Tuscany Cycling Holiday

Florence • San Gimignano • Vagliagli • Siena • Asciano • Montalcino • Montepulciano

More challenging than our French tours - but the scenery, food and wines of Tuscany make it so worth while! Highlights include Siena and the Abbey of Monte Oliveto Maggiore.

Available Dates 2024:
September 7-14, September 21-29

8 days

7 nights

Evening meals included

Difficulty: Moderate

What to expect

On our Tuscany cycling tour, we'll spend plenty of time in rural Tuscany, exploring Chianti, the Val D'Orcia and Le Crete. But we'll also visit spectacular medieval towns and villages like Siena, Montalcino and San Gimignano.

The food in Tuscany is wonderful, lots of herbs, local olive oil and local specialities. The wines are delicious and fascinating, and we'll explore wines from Chianti, the Brunellos of Montalcino and the Vino Nobile di Montepulciano.

Tuscany also boasts beautiful Abbeys and Duomos and evokes the atmosphere of Dante, Machiavelli and Renaisaance Italy. Some of the highlights of the cycling holiday include the frescos at the Abbay of Monte Olivetto, and Montepulciano, the highest of all the Tuscan hilltop Cities.


£2095 PP
  • Single Room Supplement: +£410
  • Transfer from Train Station: +£90
  • Airport Transfer: N/A
  • Self-Drive: N/A
  • Available Dates 2024:
    June 1-8, August 3-10, September 14-21


Day 1 Arrive in Tuscany - Fabulous Gourmet Food

Arrive in Florence. Transfers to our first hotel, the 3*** La Cisterna right in the heart of San Gimignano.

In the evening, we'll enjoy dinner and chill out over a glass or three of the local Vernaccia di San Gimignano, while enjoying spectacular views across Chianti.

Day 2 San Gimignano and Wine Tasting in Chianti

If you haven't already had the chance to look round San Gimignano, we'll make sure we do before we head off, it's beautiful.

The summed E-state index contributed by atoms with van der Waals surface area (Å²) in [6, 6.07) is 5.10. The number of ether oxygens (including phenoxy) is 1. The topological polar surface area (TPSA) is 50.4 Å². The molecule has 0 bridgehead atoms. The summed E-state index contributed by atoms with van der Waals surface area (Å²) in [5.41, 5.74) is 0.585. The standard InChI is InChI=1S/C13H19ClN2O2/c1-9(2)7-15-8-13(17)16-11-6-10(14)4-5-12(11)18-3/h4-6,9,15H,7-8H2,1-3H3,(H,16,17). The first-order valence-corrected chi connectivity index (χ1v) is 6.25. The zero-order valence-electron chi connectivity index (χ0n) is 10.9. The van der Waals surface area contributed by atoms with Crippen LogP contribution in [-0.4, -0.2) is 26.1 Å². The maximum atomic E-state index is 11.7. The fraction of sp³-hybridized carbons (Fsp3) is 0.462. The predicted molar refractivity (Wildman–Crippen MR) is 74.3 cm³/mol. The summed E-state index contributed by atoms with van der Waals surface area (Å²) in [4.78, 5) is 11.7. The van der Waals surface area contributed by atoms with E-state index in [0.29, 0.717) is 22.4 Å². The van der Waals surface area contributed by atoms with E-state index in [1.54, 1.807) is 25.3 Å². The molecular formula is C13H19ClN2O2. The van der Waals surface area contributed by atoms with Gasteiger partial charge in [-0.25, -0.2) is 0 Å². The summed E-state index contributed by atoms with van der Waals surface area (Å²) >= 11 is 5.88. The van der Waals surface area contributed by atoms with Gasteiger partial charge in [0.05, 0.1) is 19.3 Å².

Tonight's destination is the Relais Fattoria Valle in Panzano, in the heart of Chianti. The Fattoria Valle is a stunning villa about 200 metres past the centre of Panzano, and we'll eat at the Relais tonight.

Chianti is spectacular, but hilly! We'll cycle through vineyards and avenues of cypress trees, lunching in Barberino.

Day 3 Wine-Tasting in Chianti 

We start off with a beautiful descent into Greve-in-Chianti, about 5 Km away. We'll spend some time in the central piazza before heading to a lovely surprise, Le Cantine ('The Cellars').

In the Cantine we'll learn about the fascinating history of Chianti wines - how they were devalued, and how their reputation was rescued through the combination of the Gallo Negro marketing label, and the stricter regulations of the DOCG system.

This is a great introduction to Tuscan wines - as well as ordinary Chiantis, we'll be introduced to Chianti Riserva, the story of the Super Tuscans, and the giants of Tuscan wine-making, the Brunello di Montalcino and the Vino Nobile di Montepulciano.

What I love about the Cantine is that we'll be led by one of the staff, wine enthusiasts, who actually know these producers. There really is an interesting story behind Tuscan wines, and nobody knows it like these guys. Our visit will set us up nicely for our week, and the wine-lists at dinner each evening will be a good test!

Leaving Greve, we'll retrace our steps through Panzano, and along the Pesa valley to Radda, another of Tuscany's famous wine centres.

We won't spend so much time in Radda before heading off for our first encounter with Tuscany's famous strade bianche. These 'white roads' are a part of Tuscan culture, but in truth they're no great friend of the cyclist! We'll make our way to the village of Vagliagli, including a tough hill, before a final 7 or 8 Km, mostly downhill, to the amazing Certosa di Pontignano.